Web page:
Design eye for the science guy: Drop-in clinic helps scientists communicate data — University of Washington - washington.edu Some of the figures scientists create are stunning. Others are not – mismatched fonts, poorly aligned tables, clashing colors. Many fall somewhere in between. A deluge of data presents a challenge to amateur designers, often resulting in a cluttered presentation that can crowd out the figure’s main message. A group of University of Washington researchers has launched a unique experiment matching science students with those in design. The new Design Help Desk, similar to a writing help desk, offers scientists a chance to meet with someone who can help them create more effective figures, tables and graphs.
Scientists at UC Berkeley are studying the bacterial microcompartment protein PduN, and we think Foldit players can help answer some questions about how PduN folds into symmetric assemblies: "Bacterial microcompartments are protein-based organelles. Despite some glycosylation, they are almost entirely made of protein, even the outer shell. They are large complexes, shaped like icosahedrons, containing thousands of protein subunits.
Gamers succeed where scientists fail — University of Washington - washington.edu Gamers have solved the structure of a retrovirus enzyme whose configuration had stumped scientists for more than a decade. The gamers achieved their discovery by playing Foldit, an online game that allows players to collaborate and compete in predicting the structure of protein molecules. After scientists repeatedly failed to piece together the structure of a protein-cutting enzyme from an AIDS-like virus, they called in the Foldit players. The scientists challenged the gamers to produce an accurate model of the enzyme. They did it in only three weeks. High resolutionClick to expand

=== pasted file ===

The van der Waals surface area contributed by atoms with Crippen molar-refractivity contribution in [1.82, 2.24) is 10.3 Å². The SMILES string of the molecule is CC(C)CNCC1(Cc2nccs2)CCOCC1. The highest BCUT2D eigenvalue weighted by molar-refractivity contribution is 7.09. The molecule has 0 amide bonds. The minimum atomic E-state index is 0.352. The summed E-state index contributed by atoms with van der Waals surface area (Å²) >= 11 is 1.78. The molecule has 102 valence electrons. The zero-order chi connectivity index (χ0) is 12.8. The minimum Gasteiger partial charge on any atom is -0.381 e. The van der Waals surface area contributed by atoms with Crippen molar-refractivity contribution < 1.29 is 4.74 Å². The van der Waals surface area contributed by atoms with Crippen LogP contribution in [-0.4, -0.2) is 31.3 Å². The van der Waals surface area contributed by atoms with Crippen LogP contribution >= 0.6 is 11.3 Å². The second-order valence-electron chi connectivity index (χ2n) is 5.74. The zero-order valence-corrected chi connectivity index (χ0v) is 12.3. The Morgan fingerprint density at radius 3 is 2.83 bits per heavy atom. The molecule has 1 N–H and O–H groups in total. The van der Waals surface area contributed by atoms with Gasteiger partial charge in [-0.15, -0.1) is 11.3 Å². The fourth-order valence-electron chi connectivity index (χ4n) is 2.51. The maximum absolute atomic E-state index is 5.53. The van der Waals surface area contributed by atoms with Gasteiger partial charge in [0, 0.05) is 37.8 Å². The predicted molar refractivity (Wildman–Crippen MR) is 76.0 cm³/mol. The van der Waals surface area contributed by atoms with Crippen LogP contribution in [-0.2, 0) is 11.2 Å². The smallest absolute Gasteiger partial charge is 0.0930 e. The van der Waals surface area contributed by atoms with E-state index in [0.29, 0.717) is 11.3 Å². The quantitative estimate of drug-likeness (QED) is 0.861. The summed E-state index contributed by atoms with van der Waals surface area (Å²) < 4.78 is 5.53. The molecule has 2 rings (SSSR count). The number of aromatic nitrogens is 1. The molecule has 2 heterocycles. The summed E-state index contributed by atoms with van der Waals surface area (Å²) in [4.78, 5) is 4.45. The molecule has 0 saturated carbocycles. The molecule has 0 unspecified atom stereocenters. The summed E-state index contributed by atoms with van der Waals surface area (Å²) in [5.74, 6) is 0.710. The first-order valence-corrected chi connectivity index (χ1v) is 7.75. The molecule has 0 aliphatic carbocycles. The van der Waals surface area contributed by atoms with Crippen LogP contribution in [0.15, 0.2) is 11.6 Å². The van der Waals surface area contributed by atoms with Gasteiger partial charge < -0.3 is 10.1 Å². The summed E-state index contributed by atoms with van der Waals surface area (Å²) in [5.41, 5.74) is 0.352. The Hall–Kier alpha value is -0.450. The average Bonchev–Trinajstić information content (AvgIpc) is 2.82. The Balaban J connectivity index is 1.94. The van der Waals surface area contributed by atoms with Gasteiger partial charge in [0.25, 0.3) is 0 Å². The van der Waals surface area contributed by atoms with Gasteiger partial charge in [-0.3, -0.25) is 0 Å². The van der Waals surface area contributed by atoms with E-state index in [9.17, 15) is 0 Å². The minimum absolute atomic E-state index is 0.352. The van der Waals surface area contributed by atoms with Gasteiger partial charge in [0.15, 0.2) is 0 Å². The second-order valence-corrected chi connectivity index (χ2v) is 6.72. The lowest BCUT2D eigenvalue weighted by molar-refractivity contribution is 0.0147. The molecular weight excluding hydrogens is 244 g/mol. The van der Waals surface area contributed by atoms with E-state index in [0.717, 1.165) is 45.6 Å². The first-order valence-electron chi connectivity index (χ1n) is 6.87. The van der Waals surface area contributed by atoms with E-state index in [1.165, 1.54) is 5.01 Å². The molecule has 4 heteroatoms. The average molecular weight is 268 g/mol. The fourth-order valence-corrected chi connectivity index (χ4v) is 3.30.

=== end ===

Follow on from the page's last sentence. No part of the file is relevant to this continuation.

washington This story is, literally, stone age meets digital age: University of Washington researchers are combining the ancient art of ceramics and the new technology of 3-D printing. Along the way, they are making 3-D printing dramatically cheaper. About five years ago, Mark Ganter, a UW mechanical engineering professor and longtime practitioner of 3-D printing, became frustrated with the high cost of commercial materials and began experimenting with his own formulas. He and his students gradually developed a home-brew approach, replacing a proprietary mix with artists’ ceramic powder blended with sugar and maltodextrin, a nutritional supplement. The results are printed in a recent issue of Ceramics Monthly. Co-authors are Duane Storti, UW associate professor of mechanical engineering, and Ben Utela, a former UW doctoral student.